The Impact of wildfires goes far beyond acres burned

Last summer the Caldor, Tamarack, and Dixie fires burned over 1.2 million acres across northern California and western Nevada. The impact of those three wildfires has gone far beyond acreage, adding to the already staggering suppression cost. 

“It is more that we are not spending enough upfront on mitigation so communities can be prepared before they occur,” explained Dr. Kimiko Barret in a recent media briefing. She is the lead wildfire research and policy analyst at Headwaters Economics, a nonpartisan research organization based in Montana. 

In a report published in 2019 by the National Institute for Building Sciences, researchers noted that by exceeding fire-resistant building codes, homes in the wildland-urban interface (WUI), the taxpayer could effectively save on average $4 per every $1 spent. 

A table produced by the National Institute of Building Sciences highlights the benefit-to-cost ratios of mitigations for a variety of natural disasters. – image: courtesy of Richard Bednarski

Over a third of single-family homes in the United States are located in wildfire-prone areas, the WUI, and are at risk of being burned down. Wildfires have always been part of the ecosystem. Scientists have noted that fires come back to the same area at intervals. 

As more people have moved into the WUI, more wildfires are becoming disasters. Since 2005, over 120,000 structures have been burned by wildfires. Two-thirds of these have been in the state of California alone. 

“We know how to reduce risk to homes and neighborhoods and in effect create communities better prepared for wildfire risk,” said Barret. She emphasized the need for homeowners in the WUI to focus on retrofitting their homes to make them more fire-resilient. 

It should be noted that wildfires do not impact people the same way. Many lower-income populations and communities of color will be affected more so than more affluent communities. 

A chart produced by Headwaters Economics that highlights the unequal impact of wildfires – image: courtesy of Richard Bednarski.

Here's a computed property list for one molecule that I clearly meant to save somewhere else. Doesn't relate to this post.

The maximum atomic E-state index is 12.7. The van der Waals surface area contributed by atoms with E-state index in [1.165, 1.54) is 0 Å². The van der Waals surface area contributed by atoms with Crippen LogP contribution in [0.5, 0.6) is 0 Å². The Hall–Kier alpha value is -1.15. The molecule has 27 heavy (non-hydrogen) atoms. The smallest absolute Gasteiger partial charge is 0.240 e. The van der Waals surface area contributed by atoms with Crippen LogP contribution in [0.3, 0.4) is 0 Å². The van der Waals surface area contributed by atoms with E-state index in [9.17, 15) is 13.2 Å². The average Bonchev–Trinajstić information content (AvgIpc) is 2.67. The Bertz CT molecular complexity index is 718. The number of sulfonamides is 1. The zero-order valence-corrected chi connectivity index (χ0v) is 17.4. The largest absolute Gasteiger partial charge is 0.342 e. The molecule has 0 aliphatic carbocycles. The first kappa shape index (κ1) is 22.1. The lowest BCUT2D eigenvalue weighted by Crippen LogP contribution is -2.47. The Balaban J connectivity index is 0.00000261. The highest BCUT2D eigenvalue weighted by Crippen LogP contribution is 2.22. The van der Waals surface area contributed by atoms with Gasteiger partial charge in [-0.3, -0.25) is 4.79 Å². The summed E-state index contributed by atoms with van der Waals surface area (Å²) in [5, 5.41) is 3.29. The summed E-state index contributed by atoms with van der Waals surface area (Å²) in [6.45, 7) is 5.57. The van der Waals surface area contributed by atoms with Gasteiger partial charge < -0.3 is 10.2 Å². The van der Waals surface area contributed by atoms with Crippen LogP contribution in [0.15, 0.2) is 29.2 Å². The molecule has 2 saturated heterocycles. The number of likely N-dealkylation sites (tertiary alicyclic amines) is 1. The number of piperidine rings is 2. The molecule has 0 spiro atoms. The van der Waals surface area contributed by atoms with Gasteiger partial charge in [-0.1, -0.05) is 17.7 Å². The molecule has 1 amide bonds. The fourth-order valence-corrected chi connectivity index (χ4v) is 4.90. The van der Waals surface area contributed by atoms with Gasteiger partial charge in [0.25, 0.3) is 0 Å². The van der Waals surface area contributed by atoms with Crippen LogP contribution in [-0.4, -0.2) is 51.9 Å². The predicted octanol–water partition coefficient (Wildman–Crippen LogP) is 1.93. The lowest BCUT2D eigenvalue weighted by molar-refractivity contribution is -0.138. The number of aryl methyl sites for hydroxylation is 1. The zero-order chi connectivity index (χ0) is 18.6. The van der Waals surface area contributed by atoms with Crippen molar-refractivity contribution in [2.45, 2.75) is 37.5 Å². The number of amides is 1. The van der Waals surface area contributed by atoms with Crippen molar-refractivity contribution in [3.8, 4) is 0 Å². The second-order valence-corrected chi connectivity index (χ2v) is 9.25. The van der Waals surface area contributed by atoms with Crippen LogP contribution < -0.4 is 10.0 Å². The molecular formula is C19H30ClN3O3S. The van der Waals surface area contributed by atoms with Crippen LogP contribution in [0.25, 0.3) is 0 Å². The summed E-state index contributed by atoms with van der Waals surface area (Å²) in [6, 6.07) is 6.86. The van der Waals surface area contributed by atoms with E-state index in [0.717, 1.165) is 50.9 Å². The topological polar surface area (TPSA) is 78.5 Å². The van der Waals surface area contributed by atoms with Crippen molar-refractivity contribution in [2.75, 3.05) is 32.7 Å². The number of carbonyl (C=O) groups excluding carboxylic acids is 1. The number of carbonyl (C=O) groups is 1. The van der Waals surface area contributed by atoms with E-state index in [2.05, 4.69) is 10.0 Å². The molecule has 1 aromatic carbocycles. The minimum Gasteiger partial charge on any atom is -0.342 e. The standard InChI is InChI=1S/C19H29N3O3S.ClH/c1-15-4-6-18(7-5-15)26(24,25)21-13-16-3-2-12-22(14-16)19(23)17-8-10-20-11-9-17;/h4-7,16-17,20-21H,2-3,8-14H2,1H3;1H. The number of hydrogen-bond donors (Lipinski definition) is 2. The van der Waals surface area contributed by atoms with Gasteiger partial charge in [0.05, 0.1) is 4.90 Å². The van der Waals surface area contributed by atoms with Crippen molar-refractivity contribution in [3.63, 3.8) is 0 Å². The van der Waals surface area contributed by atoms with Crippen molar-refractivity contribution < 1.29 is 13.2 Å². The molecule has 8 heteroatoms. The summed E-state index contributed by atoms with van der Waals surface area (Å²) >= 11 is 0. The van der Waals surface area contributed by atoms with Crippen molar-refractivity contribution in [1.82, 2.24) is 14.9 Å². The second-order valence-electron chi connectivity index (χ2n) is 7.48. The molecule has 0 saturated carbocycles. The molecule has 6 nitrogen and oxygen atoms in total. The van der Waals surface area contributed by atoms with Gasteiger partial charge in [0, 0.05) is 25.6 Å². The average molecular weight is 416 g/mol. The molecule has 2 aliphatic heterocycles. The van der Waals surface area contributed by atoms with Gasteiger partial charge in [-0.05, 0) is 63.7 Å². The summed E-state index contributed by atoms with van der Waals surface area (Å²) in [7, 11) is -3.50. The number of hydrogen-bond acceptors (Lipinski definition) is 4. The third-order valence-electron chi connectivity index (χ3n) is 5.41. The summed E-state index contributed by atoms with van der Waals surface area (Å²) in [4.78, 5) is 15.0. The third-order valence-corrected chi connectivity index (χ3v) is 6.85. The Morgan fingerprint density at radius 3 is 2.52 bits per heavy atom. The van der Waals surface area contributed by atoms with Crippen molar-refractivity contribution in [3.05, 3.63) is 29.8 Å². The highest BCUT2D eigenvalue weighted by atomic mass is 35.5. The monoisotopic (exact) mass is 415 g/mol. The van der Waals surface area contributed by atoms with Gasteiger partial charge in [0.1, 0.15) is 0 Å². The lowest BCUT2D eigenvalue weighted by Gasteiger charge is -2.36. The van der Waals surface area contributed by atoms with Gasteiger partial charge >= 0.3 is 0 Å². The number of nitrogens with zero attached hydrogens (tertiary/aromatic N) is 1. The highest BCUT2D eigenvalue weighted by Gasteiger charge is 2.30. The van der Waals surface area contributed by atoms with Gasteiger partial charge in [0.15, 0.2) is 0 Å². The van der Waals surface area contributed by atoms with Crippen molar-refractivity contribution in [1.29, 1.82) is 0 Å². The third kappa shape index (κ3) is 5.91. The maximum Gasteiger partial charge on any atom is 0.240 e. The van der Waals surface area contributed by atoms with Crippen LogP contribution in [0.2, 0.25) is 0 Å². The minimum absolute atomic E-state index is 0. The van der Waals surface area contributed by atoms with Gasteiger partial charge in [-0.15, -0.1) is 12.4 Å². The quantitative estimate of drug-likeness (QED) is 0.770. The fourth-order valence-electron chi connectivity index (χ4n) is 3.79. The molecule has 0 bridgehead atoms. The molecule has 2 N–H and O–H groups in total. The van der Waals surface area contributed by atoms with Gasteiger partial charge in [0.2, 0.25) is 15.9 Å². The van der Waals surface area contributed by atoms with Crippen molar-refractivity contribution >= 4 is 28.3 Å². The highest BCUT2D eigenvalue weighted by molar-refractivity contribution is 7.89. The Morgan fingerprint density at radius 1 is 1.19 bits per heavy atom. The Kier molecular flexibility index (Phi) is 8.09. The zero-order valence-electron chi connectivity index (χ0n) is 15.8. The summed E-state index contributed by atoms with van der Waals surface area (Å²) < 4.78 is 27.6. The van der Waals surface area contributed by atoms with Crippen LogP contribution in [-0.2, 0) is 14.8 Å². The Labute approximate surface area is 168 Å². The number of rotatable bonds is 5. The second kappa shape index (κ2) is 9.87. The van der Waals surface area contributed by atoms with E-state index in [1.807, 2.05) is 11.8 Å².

Things like replacing a roof with non-flammable roofing tiles, clearing debris out of the gutters, building a non-flammable fence, or simply creating defensible space around the property. Home-hardening is a relatively new idea for homes in the intermountain west. But as we saw in last year’s extensive fire season, not a lot will stop a fire if the conditions are conducive to rapid fire growth. 

“Investing more in that upfront planning is more critical,” said Barret. She explained that we no longer have the choice of whether or not fire-resilient building codes are a good idea. “The building code is just one mitigation tool in that planning toolbox.”

Changes at every level of government are needed to address the infrastructure issue of the WUI. At the federal level, agencies can focus more resources and attention on fuel reduction. Things such as thinning and controlled burns are excellent tools to help build not just defensible space but replicate the natural cycle of wildfires. Incentivizing home hardening can be a way to encourage contractors to use fire-resistant construction methods. 

At the state level, new building codes can be enacted that promote the use of non-flammable building materials. Things such as fiber-cement siding and metal roofs are often relatively the same cost and provide a flame-proof surface. Additionally, the state can help in vegetation management throughout the WUI. 

At the local level, cities and counties can adopt zoning ordinances that favor wildfire-resilient communities. More initiatives around open space can be implemented in order to provide a wide swath of defensible space around forested communities. 

Lasting impact on water quality

When a home catches fire it is more likely to spread to other homes and increase the severity of a disastrous wildfire. The impact of a wildfire that burns through communities is long-lasting.